To make things even more intriguing, the blue Coaster you see here was NOT made by Fostoria Glass.  This is a reproduction piece that was made from the original mould.  It is important to remember that these reproductions are not genuine Fostoria American items.  While it would be correct to say these colored reproductions are from the American pattern, it would be incorrect to state that they were made by Fostoria Glass.  Most of the colored Coasters (if not all) were made by Wilkerson Glass.  When compared to the original clear crystal Coasters, they appear to be well crafted.

The 12-Rayed Coaster is very thick and durable, and still easy to find.  If you would like to learn more about pricing and availability, please click the following sponsored link for available Coasters on eBay.

Coaster (Cubes All Over)

Item Number:  #380
Diameter:  3¾”
Production Dates:  1937-1980

The Coaster is an interesting item in the American #2056 line.  While there are a couple of variations of this piece, the Coaster featured in this post was produced longer than any other design.  It made its debut in 1937 and was produced for over forty years.  This Coaster (item #380) showcases the famed cubes all over its surface, encased within a circular glass rim.

The origin of the term “coaster” dates back to the mid-1700’s, at a time when they were commonly used by household servants to hold decanters and wine bottles.  The intent of the coaster was that it would easily slide (or “coast”) from one person to the next around the table.  Earlier coasters were often made out of wood, silver and paper.  Any type of coaster that slid easily would work – even glass.  These days; however, most people use coasters for an entirely different purpose.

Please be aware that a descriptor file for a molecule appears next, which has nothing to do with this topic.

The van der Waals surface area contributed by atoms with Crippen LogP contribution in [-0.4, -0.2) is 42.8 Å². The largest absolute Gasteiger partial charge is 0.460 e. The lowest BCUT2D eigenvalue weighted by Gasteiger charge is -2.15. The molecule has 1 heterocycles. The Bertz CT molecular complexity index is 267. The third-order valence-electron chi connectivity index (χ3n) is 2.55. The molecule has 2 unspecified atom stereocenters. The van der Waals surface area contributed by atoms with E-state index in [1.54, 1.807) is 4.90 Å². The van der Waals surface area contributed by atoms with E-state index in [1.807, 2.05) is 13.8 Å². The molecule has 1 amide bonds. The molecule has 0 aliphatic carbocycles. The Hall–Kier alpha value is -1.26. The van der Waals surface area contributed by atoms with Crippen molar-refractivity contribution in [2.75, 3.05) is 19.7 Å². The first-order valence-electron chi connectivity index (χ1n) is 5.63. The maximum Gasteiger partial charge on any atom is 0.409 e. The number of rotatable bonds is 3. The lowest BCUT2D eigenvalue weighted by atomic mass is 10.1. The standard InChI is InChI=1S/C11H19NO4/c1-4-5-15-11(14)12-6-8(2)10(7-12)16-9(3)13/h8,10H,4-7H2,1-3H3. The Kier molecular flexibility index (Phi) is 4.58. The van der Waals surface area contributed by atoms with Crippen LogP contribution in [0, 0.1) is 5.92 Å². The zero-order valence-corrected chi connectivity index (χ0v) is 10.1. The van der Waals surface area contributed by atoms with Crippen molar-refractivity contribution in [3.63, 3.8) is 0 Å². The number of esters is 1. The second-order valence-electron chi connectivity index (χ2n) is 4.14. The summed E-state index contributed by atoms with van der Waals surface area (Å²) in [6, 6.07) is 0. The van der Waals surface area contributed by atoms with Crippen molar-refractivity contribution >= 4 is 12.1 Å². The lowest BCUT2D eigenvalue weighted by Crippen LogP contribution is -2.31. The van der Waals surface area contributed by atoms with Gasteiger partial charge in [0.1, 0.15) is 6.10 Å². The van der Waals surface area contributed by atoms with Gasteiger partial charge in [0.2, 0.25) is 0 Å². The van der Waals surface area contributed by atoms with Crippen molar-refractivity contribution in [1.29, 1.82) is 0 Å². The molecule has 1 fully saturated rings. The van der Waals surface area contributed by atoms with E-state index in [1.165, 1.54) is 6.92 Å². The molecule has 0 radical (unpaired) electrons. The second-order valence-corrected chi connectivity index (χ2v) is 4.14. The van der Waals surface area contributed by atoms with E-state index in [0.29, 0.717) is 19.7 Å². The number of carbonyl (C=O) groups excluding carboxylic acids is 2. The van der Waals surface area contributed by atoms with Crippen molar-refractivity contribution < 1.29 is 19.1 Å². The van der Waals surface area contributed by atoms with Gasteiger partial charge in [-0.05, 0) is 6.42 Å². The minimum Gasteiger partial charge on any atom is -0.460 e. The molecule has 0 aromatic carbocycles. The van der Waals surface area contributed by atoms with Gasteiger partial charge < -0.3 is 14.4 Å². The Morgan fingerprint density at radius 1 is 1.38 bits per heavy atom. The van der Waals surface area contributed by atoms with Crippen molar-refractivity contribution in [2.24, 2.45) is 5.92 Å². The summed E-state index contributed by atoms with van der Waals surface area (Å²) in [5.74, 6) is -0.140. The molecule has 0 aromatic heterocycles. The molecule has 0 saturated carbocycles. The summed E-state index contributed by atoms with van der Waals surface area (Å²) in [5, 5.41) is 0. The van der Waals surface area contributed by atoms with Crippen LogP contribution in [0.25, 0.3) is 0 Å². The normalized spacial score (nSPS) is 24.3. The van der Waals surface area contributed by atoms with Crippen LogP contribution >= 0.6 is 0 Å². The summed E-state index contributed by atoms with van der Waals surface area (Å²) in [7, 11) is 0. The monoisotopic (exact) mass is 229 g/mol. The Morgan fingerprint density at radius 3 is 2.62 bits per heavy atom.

Fostoria | American | CoasterToday, we mainly use coasters to help protect the surface of a table from condensation and moisture.  This layer of protection also helps in protecting surfaces from being burned by hot beverages.  Many modern coasters are made from paper, cork, and wood – all highly absorbable materials.  Glass, while not being noteworthy for whisking away condensation, at least offers a layer of protection.  The American Coaster will not absorb moisture; however, it will happily catch the drips, and do so beautifully.

On a personal note, I like to use my American Coasters in other ways – in addition to table top protection.  For example, I also use them as toppers for drinks to prevent contamination from airborne particles or insects.  This strategy is wonderful for outdoor parties, keeping flies and other insects from getting in or near your drinking glasses.

For a dinner party, I will set them at each place setting.  Once the table is cleared, any drinks that have the coaster sitting on top of their glass signals me that the guest is not finished with their drink.  This strategy is a bit more formal; however, it works like a charm.  It eliminates posing the question “Are you finished with your drink?” over and over again to all your guests.

The Fostoria American Coasters are truly beautiful.  Each one is a little piece of art – approximately 3¾” in diameter.  If you would like to learn more about pricing and availability, please click the following sponsored link for available Coasters on eBay.

error: Alert: Content is protected.